'We can't build our way out' of Nassau's transport woes


Tribune Business Reporter


A unified New Providence bus system would not “do away with” the island’s traffic congestion woes by itself, a leading engineer suggesting the main goal should be to increase public transportation usage by making it more attractive.

Ray McKenzie, a transportation/traffic engineer and principal of Caribbean Civil Group, recalled that the idea of unified public transportation has been looked at since 1993.

“A tremendous amount of credit goes to any government of the day, and the stakeholders, that can bring this to fruition,” Mr McKenzie said. “My concern is that the expectations conveyed, whether intended or not, are such that when we get a unified system all the traffic congestion woes will go away the next day.

“Those expectations will be specious at best. What a unified system will do is bring order, coherence and predictability to the public transportation system. All of those are great things and great objectives. However, the overarching goal in terms of combattng congestion is to increase ridership. The question is how do you get those motorists who have an alternative mode of transportation out of those vehicles and into a bus system?”

Mr McKenzie added: “I think, quite frankly, the country squandered an opportunity 20 years ago when we were in the planning process of this transportation infrastructure upgrade projec,t which was just completed substantially in 2013.

“When we were in the planning stages of that particular road infrastructure upgrade, we should have really looked at creating a holistic and sustainable transportation system that looked at attractive modal shifts and a system that would create space efficient transportation.”

He said: “During the upgrade we added 33 major road miles of reconstructed and new highways, which is fantastic. Motorists will tell you it reduced their travel time significantly.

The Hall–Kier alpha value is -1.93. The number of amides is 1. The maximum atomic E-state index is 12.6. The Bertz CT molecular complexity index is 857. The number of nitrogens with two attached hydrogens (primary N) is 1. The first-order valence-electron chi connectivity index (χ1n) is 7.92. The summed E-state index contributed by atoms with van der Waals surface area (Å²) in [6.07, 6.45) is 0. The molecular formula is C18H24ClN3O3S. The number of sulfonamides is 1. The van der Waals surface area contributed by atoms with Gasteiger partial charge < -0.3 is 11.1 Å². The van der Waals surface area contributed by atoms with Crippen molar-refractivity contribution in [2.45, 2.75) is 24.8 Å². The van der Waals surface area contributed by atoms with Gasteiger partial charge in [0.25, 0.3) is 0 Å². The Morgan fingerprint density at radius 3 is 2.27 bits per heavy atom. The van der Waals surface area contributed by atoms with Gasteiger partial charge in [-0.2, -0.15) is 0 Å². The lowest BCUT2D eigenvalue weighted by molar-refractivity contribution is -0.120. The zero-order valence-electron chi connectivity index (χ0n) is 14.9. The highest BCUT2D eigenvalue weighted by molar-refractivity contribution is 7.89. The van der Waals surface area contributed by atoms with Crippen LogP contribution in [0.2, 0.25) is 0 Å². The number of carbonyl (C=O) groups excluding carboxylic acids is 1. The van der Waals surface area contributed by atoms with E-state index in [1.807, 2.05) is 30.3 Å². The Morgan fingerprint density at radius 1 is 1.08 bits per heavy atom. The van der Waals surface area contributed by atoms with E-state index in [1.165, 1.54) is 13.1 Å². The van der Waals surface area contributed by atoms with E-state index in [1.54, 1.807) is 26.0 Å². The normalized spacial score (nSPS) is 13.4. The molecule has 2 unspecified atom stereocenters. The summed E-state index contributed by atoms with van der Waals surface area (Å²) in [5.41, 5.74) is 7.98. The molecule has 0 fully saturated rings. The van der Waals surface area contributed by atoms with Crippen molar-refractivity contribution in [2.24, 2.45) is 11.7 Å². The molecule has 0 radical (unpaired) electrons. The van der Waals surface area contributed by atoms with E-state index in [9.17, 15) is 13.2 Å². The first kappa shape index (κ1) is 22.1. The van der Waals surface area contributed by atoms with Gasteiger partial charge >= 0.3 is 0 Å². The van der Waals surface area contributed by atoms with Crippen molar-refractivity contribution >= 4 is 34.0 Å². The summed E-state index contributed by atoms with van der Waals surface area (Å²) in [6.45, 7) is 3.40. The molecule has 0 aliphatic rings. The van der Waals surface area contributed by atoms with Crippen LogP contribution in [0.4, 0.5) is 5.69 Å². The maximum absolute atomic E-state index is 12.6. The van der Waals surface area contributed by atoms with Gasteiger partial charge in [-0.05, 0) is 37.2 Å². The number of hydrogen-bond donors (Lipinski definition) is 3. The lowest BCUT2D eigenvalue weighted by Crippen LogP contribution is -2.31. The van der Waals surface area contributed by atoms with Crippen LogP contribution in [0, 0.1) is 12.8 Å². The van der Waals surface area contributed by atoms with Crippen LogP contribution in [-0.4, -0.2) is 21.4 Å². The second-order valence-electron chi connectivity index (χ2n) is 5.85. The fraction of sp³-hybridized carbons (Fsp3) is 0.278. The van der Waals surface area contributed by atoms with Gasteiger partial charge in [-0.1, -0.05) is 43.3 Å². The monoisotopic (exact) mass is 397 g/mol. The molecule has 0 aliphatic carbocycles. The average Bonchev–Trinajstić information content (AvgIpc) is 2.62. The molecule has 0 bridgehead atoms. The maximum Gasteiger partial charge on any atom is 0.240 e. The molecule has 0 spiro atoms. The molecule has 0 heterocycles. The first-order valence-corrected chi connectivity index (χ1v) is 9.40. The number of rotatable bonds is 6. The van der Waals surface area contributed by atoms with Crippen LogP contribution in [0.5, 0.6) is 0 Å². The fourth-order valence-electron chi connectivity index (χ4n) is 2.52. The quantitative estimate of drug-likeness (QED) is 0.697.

“However, on the flip side we graduate approximately 5,000 students each year, and one of the first thing they want is a vehicle, which they see as a symbol of independence.

“Each year we are adding thousands of additional trips on to our roads, which stands to reason that you cannot build yourself out of this. Our approach should be holistic and sustainable in that regard,” Mr McKenzie said.

“Twenty years ago, in addition to the upgrades, we should have considered things such as exclusive bus lanes, exclusive cycle lanes, adding more sidewalk to the system where we encourage walking, so that when we unify the bus system we would have given the vehicle drivers a viable alternative means to shift modes of transportation to get from origin to destination.”

Glenys Hanna Martin, minister of transport and aviation, in an interview with Tribune Business earlier this month described New Providence’s public transportation system as “a major failing”, adding that the new public busing system being proposed by the Christie administration would call for “comprehensive coverage”.

She said: “In terms of where we are now, we have appointed a committee which we have called a steering committee, and which comprises the owners who have been selected or elected from the industry, along with other government stakeholders - the Ministry of Finance, the Road Traffic Department as well as the Ministry of Transport and Aviation - and we have been looking at a lot of things.

“Right now we are seeking to update a business plan that was done several years ago. Pursuant to that they have been trying to put a value on the industry.”

Mrs Hanna Martin added: “In the last several weeks the industry stakeholders have been working with the Government in speaking with the bus owners to try and get an idea as to what is the value of the industry.”

A 2005 unification plan called for the creation of a single bus company, in which franchise holders and owner/operators will be given shares.

The plan also spoke to raising equity to capitalise the unified company through an initial public offering (IPO), and recommended that the Government be given a 20-30 per cent equity stake “at no cost” to it and the taxpayer. The 790 franchises issued in 2005 were then valued at a total $12.3 million.

Mr McKenzie said the challenge for a unified bus system in New Providence would be increasing ridership by making it sufficiently attractive to existing motorists.

“The question would then be what is the benefit to leaving my vehicle at home? Some of the obvious benefits would be a great reduction in travel time, less stress, less money being spent on fuel and those types of things. I think while a unified bus system is great, the expectation that is going to do away with congestion is specious,” said Mckenzie.

He said Jamaica has added bus lanes in an attempt to create attractive transportation use shifts.

“When we are in the planning stages of making these massive infrastructural upgrades, it would have been even more cost effective to initiate this overarching goal; that is, reduction of congestion at that time,” Mr McKenzie said.

“All is not lost. We can retrofit, but that will cost more than if it had been done initially. The retrofit would be to some of those corridors that have concrete medians. Perhaps those medians can be removed and bus exclusive lanes added.

“We would have to be selective as not all corridors have the right way where this can occur.”


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